Calls to merge Scotland’s health and social care services
A RADICAL overhaul of Scotland’s public sector, including a cut in the number of councils and a possible healthcare insurance scheme, is required to deal with coming cutbacks and escalating NHS costs, according to one of the country’s pre-eminent academic thinkers.
Lord Sutherland of Houndwood, whose Royal Commission on Long-term Care led to the adoption of free personal care for the elderly in Scotland a decade ago, describes the country’s political landscape of two parliaments – Westminster and Holyrood – and 32 councils as “mad” and said that a collective “failure of nerve” was holding politicians back from proper reform.
The “shibboleth” of the NHS also needs to be confronted, he declared, saying that doctors are already being priced out of new technologies and better drugs that could help to save lives, due to “vested interests” blocking reform.
Central to changes required, he argues, is to complete government plans to merge NHS and council social care services – with one chief executive and one budget – to end the current situation where, he argues, managers are fighting to hold on to their share of the public sector pot. He suggests that, under this new unified model, funding could then come from a new insurance-based system, under which people would be charged for health and social care costs up to a capped amount of money.
His call comes as SNP finance secretary John Swinney prepares to unveil his spending plans for 2013 this week, with intense pressure on the Scottish Government’s £30 billion budget. Union chiefs are threatening strike action unless he proposes that public sector workers get a rise of more than 1 per cent, the cap which Chancellor George Osborne has suggested.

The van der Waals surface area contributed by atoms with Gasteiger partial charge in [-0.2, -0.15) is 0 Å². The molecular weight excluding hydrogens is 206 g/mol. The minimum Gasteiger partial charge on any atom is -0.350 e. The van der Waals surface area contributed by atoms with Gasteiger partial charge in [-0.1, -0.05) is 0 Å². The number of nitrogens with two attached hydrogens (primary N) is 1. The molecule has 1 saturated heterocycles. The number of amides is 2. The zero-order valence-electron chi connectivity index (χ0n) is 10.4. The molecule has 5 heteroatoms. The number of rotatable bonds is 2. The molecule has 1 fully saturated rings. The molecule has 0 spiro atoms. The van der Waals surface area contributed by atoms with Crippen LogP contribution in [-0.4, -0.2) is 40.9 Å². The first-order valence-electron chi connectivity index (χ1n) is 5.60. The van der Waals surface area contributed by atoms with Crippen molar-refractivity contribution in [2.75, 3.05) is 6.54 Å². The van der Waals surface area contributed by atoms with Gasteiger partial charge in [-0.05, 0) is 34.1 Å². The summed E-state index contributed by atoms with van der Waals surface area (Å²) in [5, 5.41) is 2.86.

Last month, it emerged that the cost of free personal care for elderly people had risen by more than 150 per cent in seven years, up to £342 million, prompting warnings that a range of so-called freebies handed out by ministers, including free prescriptions, free bus travel and free tuition, should be reviewed.
Sutherland, who will address MSPs this week prior to Swinney’s budget, said that the focus needed to go far wider, given the financial squeeze.
It comes with ministers pledging to integrate health and social care services, but keep in place the country’s 14 regional health boards and 32 councils.
Sutherland said he credited the SNP government for pushing forward, but he added: “There is a failure of nerve. This isn’t just Scotland. It is as bad in England. “It is professions digging in and it is local authorities and health boards protecting their budget.”
He said ministers should merge boards and council social care, putting “one chief executive” in charge of one budget. On the number of local authorities, he said: “We have 32 councils. It is mad. And that was not looked at when we set up the new parliament. That was just a failure.
“What we needed to look at “Scotland is in a much better place to do this,” he explained. “It is still chaos in England. We have learnt a lot in ten years here and it could be a revolution.” in Scotland was what is required in terms of political representation. It doesn’t need a parliament and Westminster and 32 councils. It means we have 32 directors of social care. It is daft.”
Swinney will present his spending plans to MSPs on Thursday. Last night, he said he planned to divert more cash into “shovel-ready projects” designed to help construction.He said: “I guarantee I will squeeze every penny out of the money we have available to us to boost the pace of recovery and to support the hard-pressed households of Scotland.”
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